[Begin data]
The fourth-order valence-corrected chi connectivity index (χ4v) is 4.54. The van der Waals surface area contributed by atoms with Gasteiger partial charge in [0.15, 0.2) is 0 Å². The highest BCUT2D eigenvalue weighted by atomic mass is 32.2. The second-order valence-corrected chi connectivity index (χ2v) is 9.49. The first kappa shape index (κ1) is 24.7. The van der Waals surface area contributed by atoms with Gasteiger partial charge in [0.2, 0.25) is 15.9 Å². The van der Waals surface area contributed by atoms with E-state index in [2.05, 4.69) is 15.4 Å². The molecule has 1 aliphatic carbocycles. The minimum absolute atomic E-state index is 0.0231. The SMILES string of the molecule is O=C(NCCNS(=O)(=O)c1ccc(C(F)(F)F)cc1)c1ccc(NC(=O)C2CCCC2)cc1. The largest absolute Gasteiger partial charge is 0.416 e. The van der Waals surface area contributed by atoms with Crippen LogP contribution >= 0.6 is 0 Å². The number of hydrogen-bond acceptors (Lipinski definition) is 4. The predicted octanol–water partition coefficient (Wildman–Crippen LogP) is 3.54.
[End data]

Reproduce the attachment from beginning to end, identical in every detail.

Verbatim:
The fourth-order valence-corrected chi connectivity index (χ4v) is 4.54. The van der Waals surface area contributed by atoms with Gasteiger partial charge in [0.15, 0.2) is 0 Å². The highest BCUT2D eigenvalue weighted by atomic mass is 32.2. The second-order valence-corrected chi connectivity index (χ2v) is 9.49. The first kappa shape index (κ1) is 24.7. The van der Waals surface area contributed by atoms with Gasteiger partial charge in [0.2, 0.25) is 15.9 Å². The van der Waals surface area contributed by atoms with E-state index in [2.05, 4.69) is 15.4 Å². The molecule has 1 aliphatic carbocycles. The minimum absolute atomic E-state index is 0.0231. The SMILES string of the molecule is O=C(NCCNS(=O)(=O)c1ccc(C(F)(F)F)cc1)c1ccc(NC(=O)C2CCCC2)cc1. The largest absolute Gasteiger partial charge is 0.416 e. The van der Waals surface area contributed by atoms with Crippen LogP contribution >= 0.6 is 0 Å². The number of hydrogen-bond acceptors (Lipinski definition) is 4. The predicted octanol–water partition coefficient (Wildman–Crippen LogP) is 3.54.